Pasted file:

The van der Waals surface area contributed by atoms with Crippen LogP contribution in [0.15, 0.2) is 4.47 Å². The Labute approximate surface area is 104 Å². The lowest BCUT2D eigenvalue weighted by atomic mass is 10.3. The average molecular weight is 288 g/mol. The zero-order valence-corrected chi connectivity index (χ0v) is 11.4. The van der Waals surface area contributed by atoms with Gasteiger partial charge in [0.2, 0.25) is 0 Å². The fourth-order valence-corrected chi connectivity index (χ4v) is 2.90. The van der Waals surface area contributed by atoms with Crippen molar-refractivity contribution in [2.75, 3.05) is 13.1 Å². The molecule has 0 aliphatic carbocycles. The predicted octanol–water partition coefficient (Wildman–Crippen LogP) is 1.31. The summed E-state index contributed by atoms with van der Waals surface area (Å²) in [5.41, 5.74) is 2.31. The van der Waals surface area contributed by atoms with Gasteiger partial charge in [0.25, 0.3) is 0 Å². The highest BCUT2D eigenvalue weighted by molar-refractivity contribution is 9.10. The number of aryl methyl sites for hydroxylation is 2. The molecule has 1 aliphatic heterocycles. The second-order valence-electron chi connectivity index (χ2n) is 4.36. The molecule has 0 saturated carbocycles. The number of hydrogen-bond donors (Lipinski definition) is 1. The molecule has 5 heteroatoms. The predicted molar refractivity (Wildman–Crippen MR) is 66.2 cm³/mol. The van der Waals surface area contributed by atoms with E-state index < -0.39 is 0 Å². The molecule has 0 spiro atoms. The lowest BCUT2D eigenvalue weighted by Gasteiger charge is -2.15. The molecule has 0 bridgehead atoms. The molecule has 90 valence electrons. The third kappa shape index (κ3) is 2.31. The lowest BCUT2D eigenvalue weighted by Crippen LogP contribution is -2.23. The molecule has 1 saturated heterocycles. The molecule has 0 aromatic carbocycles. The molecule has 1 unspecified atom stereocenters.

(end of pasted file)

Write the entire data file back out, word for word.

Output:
The van der Waals surface area contributed by atoms with Crippen LogP contribution in [0.15, 0.2) is 4.47 Å². The Labute approximate surface area is 104 Å². The lowest BCUT2D eigenvalue weighted by atomic mass is 10.3. The average molecular weight is 288 g/mol. The zero-order valence-corrected chi connectivity index (χ0v) is 11.4. The van der Waals surface area contributed by atoms with Gasteiger partial charge in [0.2, 0.25) is 0 Å². The fourth-order valence-corrected chi connectivity index (χ4v) is 2.90. The van der Waals surface area contributed by atoms with Crippen molar-refractivity contribution in [2.75, 3.05) is 13.1 Å². The molecule has 0 aliphatic carbocycles. The predicted octanol–water partition coefficient (Wildman–Crippen LogP) is 1.31. The summed E-state index contributed by atoms with van der Waals surface area (Å²) in [5.41, 5.74) is 2.31. The van der Waals surface area contributed by atoms with Gasteiger partial charge in [0.25, 0.3) is 0 Å². The highest BCUT2D eigenvalue weighted by molar-refractivity contribution is 9.10. The number of aryl methyl sites for hydroxylation is 2. The molecule has 1 aliphatic heterocycles. The second-order valence-electron chi connectivity index (χ2n) is 4.36. The molecule has 0 saturated carbocycles. The number of hydrogen-bond donors (Lipinski definition) is 1. The molecule has 5 heteroatoms. The predicted molar refractivity (Wildman–Crippen MR) is 66.2 cm³/mol. The van der Waals surface area contributed by atoms with E-state index < -0.39 is 0 Å². The molecule has 0 spiro atoms. The lowest BCUT2D eigenvalue weighted by Gasteiger charge is -2.15. The molecule has 0 bridgehead atoms. The molecule has 90 valence electrons. The third kappa shape index (κ3) is 2.31. The lowest BCUT2D eigenvalue weighted by Crippen LogP contribution is -2.23. The molecule has 1 saturated heterocycles. The molecule has 0 aromatic carbocycles. The molecule has 1 unspecified atom stereocenters.